Martin Lewis offers advice on savings and interest rates
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Interest rates have tumbled in the UK as a result of the Bank of England’s 0.1 percent Base Rate decision back in March 2020. With the central bank deciding to keep its base rate at the same level ever since, it has not provided much optimism for savers. Indeed, it has been argued that the “continual fragility” of the economy could mean interest rates remain at staggering lows for years to come, both in the UK and across the world.
A report entitled ‘Adapting to Ultra-Low Interest Rates – Thematic Research’ has analysed what lower returns could mean for banks.
The paper anticipates the impact of the COVID-19 crisis is expected to be felt for at least the next five years.
As a result, it has asserted ultra-low interest rates are likely to become the norm in this time period, with banks being forced to adapt.
However, it is undoubtedly not just the providers who would feel the effect of such a move.
Low interest rates for savers are not likely to be good news for those who wish for their funds to grow.
This is because it will take far longer for Britons to reach their financial goals and get more of a return on the cash they save.
It could even prove a disincentive for individuals to save money, and turn people off the idea of banks.
However, it must be acknowledged formal saving has other benefits aside from interest rate growth.
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Many providers offer protection under the Financial Services Compensation Scheme (FSCS) which is a key benefit.
This means that should the worst happen, funds up to £85,000 are protected.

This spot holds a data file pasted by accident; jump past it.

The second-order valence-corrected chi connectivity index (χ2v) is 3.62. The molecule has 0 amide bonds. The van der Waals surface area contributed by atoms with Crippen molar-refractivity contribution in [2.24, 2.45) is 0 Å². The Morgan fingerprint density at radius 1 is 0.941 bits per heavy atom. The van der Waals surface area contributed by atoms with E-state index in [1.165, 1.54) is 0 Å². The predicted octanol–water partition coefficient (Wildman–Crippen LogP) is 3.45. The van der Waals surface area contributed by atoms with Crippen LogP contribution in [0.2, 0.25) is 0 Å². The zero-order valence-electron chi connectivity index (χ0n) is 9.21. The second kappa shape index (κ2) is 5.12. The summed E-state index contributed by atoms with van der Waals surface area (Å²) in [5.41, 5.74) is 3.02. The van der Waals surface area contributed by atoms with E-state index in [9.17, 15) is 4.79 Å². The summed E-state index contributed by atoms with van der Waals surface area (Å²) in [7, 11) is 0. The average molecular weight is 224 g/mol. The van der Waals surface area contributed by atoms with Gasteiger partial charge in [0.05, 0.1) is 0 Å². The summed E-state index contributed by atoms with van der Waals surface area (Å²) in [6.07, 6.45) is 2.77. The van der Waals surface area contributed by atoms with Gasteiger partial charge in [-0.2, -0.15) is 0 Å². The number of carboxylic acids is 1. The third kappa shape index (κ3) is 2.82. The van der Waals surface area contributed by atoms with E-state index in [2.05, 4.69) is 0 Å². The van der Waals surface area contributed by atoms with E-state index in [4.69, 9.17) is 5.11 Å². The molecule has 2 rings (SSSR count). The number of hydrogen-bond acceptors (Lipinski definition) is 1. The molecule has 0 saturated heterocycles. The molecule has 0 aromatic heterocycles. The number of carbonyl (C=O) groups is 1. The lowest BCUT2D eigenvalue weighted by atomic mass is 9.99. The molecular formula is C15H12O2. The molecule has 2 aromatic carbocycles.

Regardless of this, though, a low interest rate environment is likely to encourage spending over saving.
While this could offer a well-needed boost to the economy, it is not a win-win situation, and savers could be left feeling disheartened.
Mohammed Hasan, Banking Analyst at GlobalData, looked further into the matter which is likely to impact UK banks and those overseas.
He said: “Banks that have made efforts to reduce the proportion of net interest income that makes up their bottom line, as well as reducing their cost to income ration are best placed to succeed over the next decade.
“COVID-19 has enabled many banks to close the gap between them and competitors, who were further ahead in adapting to the macroeconomic climate.
“Banks of all size have been able to close inefficient branch network and move towards streamlined digital operating models.”
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Mr Hasan highlighted a number of banks across the world which have proven themselves as adaptable in this way.
However, he also looked at financial providers which are at risk in this way, and many are closer to home.
Nationwide in the UK, and Permanent TSB in Ireland were identified as providers which have “undiversified streams of revenue”.
Mr Hasan concluded: “As technology companies move further into financial services and banking it remains to be seen how well banks can move in the other direction and capture value from e-commerce, social media, data analysis, and business services.”
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